The Gangster Chronicles Book Two
A reading from historic newspapers in the golden age of yellow journalism
The second volume of The Gangster Chronicles explores one of the many side effects of the Great Experiment, America’s Prohibition on alcohol.
I’ve often contended that Prohibition made criminals out of a lot of ordinary people who just wanted to drink and serve drinks. But it also gave some truly bad men an opportunity to misbehave.
Although he had one of the worst nicknames names ever, Raymond “Crane Neck” Nugent, was one of the most ruthless of the era’s gangsters.
Before his own demise, Nugent would be suspected in at least 15 high-profile murders, including the most famous gangland massacre of the Prohibition era. Yeah, he was probably one of the guns at the St. Valentine’s Day Massacre.
Chapter 1: What the Cab Driver Forgot
Charged with the murder of Bob Schief outside Farley’s Cafe in the “Jungle” district of Hamilton, Ohio, Crane Neck Nugent, 25, and co-defendant John “Todd” Messner stand trial, but the judge directs a not-guilty verdict when the state’s chief witness changes his testimony.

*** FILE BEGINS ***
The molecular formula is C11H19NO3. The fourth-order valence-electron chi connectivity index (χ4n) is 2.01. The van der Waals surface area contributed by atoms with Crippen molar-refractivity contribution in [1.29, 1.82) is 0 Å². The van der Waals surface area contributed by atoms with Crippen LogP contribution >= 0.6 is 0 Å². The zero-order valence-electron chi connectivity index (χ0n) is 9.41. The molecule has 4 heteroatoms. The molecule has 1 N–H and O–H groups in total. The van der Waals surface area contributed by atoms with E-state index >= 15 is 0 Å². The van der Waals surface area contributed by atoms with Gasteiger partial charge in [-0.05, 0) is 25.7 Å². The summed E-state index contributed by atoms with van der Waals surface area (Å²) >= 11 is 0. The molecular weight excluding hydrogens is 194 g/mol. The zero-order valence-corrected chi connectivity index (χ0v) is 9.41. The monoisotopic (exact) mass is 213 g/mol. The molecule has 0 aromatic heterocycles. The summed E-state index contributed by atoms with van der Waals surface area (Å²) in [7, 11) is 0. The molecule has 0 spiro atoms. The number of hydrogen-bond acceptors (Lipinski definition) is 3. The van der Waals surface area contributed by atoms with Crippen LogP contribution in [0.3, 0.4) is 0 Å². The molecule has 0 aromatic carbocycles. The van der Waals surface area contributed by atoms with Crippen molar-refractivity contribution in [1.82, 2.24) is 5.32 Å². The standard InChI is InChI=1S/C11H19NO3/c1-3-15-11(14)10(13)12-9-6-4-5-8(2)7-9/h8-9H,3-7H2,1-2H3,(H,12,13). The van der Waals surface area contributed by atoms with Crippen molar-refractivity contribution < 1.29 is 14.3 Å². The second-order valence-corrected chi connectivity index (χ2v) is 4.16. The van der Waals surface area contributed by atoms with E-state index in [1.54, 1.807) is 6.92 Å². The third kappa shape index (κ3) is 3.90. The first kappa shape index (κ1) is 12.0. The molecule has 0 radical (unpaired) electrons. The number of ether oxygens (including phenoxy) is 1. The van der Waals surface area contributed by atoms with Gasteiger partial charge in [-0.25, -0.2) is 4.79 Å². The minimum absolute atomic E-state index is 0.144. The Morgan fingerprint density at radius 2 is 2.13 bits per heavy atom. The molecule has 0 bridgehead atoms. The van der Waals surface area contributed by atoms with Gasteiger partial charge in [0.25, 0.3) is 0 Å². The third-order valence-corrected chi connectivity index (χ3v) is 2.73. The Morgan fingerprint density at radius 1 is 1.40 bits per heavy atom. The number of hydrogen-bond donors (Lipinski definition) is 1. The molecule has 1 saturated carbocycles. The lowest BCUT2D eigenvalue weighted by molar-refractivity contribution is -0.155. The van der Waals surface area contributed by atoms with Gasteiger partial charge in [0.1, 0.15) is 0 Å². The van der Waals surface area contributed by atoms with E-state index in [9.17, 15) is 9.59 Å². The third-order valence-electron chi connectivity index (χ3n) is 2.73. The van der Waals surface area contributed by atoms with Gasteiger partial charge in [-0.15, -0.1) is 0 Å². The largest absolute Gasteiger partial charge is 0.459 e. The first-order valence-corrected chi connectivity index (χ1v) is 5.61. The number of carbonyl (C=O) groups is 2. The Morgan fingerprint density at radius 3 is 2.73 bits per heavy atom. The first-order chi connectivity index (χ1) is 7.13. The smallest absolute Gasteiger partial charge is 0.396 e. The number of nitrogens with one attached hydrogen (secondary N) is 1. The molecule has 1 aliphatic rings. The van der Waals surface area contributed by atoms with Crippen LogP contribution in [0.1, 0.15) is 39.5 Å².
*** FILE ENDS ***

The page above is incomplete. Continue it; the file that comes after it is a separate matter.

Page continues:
Chapter 2: Cincinnati Bootlegger War: Crane Neck’s Early Hits
The gangsters are falling like dominoes in Cincinnati and Hamilton. Gus Fitch, Bob Sollick, Glenn Hiatt and Martin Dailey are among the victims of Crane Neck Nugent and his partner Bob “The Fox” Zwick. In the meantime, the gangster Jack Parker shoots and kills the aspiring boxer Buddy Ryan in an argument over a woman.